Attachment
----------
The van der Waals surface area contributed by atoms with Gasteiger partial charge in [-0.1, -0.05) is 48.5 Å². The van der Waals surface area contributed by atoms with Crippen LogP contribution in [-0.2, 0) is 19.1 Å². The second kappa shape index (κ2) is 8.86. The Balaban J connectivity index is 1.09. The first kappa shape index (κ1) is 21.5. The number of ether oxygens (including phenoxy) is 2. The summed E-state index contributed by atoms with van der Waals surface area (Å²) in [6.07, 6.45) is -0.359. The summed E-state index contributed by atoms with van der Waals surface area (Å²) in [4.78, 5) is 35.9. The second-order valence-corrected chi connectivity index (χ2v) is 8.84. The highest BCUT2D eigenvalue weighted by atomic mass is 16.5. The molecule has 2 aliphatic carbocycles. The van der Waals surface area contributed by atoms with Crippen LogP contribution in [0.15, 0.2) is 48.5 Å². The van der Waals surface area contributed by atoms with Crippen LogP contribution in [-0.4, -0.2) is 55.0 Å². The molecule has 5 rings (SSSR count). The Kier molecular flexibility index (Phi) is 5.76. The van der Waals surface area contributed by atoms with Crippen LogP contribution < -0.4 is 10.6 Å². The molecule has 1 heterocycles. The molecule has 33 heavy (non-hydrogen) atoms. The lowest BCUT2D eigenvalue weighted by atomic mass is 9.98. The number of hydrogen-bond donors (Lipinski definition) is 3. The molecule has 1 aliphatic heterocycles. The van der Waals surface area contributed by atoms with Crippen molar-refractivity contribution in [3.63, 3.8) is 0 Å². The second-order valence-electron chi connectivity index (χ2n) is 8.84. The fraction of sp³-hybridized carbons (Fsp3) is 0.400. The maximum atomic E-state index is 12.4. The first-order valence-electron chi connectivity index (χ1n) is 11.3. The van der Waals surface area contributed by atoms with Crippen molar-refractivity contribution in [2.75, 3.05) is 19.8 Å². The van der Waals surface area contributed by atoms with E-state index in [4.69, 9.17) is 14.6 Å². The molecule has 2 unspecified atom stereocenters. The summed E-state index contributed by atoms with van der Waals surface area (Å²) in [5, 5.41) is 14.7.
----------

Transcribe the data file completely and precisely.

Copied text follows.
The van der Waals surface area contributed by atoms with Gasteiger partial charge in [-0.1, -0.05) is 48.5 Å². The van der Waals surface area contributed by atoms with Crippen LogP contribution in [-0.2, 0) is 19.1 Å². The second kappa shape index (κ2) is 8.86. The Balaban J connectivity index is 1.09. The first kappa shape index (κ1) is 21.5. The number of ether oxygens (including phenoxy) is 2. The summed E-state index contributed by atoms with van der Waals surface area (Å²) in [6.07, 6.45) is -0.359. The summed E-state index contributed by atoms with van der Waals surface area (Å²) in [4.78, 5) is 35.9. The second-order valence-corrected chi connectivity index (χ2v) is 8.84. The highest BCUT2D eigenvalue weighted by atomic mass is 16.5. The molecule has 2 aliphatic carbocycles. The van der Waals surface area contributed by atoms with Crippen LogP contribution in [0.15, 0.2) is 48.5 Å². The van der Waals surface area contributed by atoms with Crippen LogP contribution in [-0.4, -0.2) is 55.0 Å². The molecule has 5 rings (SSSR count). The Kier molecular flexibility index (Phi) is 5.76. The van der Waals surface area contributed by atoms with Crippen LogP contribution < -0.4 is 10.6 Å². The molecule has 1 heterocycles. The molecule has 33 heavy (non-hydrogen) atoms. The lowest BCUT2D eigenvalue weighted by atomic mass is 9.98. The number of hydrogen-bond donors (Lipinski definition) is 3. The molecule has 1 aliphatic heterocycles. The van der Waals surface area contributed by atoms with Crippen molar-refractivity contribution in [3.63, 3.8) is 0 Å². The second-order valence-electron chi connectivity index (χ2n) is 8.84. The fraction of sp³-hybridized carbons (Fsp3) is 0.400. The maximum atomic E-state index is 12.4. The first-order valence-electron chi connectivity index (χ1n) is 11.3. The van der Waals surface area contributed by atoms with Crippen molar-refractivity contribution in [2.75, 3.05) is 19.8 Å². The van der Waals surface area contributed by atoms with E-state index in [4.69, 9.17) is 14.6 Å². The molecule has 2 unspecified atom stereocenters. The summed E-state index contributed by atoms with van der Waals surface area (Å²) in [5, 5.41) is 14.7.